Mortality in primary open-angle glaucoma: 'two cupped discs and a funeral'.

Alex Hewitt, Paul Sanfilippo, Maree Ring, Jamie Craig, David Mackey

    Research output: Contribution to journalArticle

    4 Citations (Scopus)

    Abstract

    Purpose The aim of this study was to investigate the causes of mortality in individuals with open-angle glaucoma (OAG).Methods All-cause mortality data from the Registry of Births, Deaths and Marriages for the Australian state of Tasmania, for all people who were at least 40 years of age at the time of death, were classified using International Classification of Diseases-10 guidelines. This information was cross-referenced to identify participants in the Glaucoma Inheritance Study in Tasmania (GIST) who had died. Contingency tables were used for crude analysis and then models were constructed, adjusting for age at death as well as gender.Results Between 1996 and 2005, a total of 33 879 deaths were recorded. Data were unavailable for 4868 (14.4%) people. The mean age at death for the study sample was 78.4±11.5 (range 41-109) years. Of those cases known to have OAG by their participation in GIST (n = 2409), full mortality data were available for 741 (92.0%). Following adjustment for the age at death and male gender, the odds ratio for death due to ischaemic heart disease in people with OAG compared to the general population not known to have OAG was significant (OR = 1.30, 95% CI: 1.08-1.56; P = 0.006). Crude analysis revealed that there were significantly fewer people with OAG who died due to metastatic cancer (P = 0.001); however, this did not remain significant following adjustment for age and gender.ConclusionThe pathoaetiological relationship between OAG and ischaemic heart disease is unclear and requires further investigation. Increased awareness of the association between cardiovascular disease and OAG is warranted.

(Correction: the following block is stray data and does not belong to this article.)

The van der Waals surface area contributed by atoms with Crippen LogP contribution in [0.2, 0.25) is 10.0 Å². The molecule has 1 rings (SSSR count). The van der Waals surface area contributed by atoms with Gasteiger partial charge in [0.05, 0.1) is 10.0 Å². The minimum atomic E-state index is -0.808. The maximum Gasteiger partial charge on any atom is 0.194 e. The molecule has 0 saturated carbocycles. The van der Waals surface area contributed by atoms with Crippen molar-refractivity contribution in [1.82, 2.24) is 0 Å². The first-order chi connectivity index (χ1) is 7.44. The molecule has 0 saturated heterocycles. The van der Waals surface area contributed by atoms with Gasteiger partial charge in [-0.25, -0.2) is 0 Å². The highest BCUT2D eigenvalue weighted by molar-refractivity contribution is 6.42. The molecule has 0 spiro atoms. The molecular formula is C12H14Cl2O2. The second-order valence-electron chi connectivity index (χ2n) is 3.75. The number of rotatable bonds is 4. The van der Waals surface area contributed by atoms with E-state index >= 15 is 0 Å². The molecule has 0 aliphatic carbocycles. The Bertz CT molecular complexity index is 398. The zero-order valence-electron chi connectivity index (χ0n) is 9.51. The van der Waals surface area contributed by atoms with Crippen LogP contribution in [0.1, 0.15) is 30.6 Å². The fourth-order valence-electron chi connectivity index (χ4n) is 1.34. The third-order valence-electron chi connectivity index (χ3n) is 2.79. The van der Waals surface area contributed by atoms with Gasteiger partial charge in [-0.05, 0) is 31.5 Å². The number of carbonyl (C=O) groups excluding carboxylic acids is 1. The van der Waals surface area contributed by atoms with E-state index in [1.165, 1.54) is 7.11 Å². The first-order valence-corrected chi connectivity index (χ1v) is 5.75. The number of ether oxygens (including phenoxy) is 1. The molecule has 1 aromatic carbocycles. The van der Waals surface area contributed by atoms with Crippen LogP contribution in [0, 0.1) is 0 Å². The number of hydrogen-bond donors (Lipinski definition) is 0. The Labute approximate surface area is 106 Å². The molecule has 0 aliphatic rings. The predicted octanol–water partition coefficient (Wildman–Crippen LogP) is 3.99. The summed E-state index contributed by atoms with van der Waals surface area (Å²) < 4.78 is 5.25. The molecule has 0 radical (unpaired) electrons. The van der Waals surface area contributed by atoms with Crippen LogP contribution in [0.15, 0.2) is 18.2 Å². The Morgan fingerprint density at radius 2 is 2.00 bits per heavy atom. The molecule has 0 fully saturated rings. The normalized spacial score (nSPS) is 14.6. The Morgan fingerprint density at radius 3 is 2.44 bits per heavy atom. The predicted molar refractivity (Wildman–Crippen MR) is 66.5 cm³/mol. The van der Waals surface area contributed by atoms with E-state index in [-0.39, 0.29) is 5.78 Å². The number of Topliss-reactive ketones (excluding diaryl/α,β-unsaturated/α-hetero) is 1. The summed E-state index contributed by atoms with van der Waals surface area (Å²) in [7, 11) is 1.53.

Original languageEnglish
    Pages (from-to)59-63
    Number of pages5
    JournalEye
    Volume24
    Issue number1
    DOIs
    Publication statusPublished - Jan 2010

    Keywords

    • Cancer
    • Cardiovascular
    • Death
    • Glaucoma Inheritance Study in Tasmania
    • Heart disease
    • Systemic association

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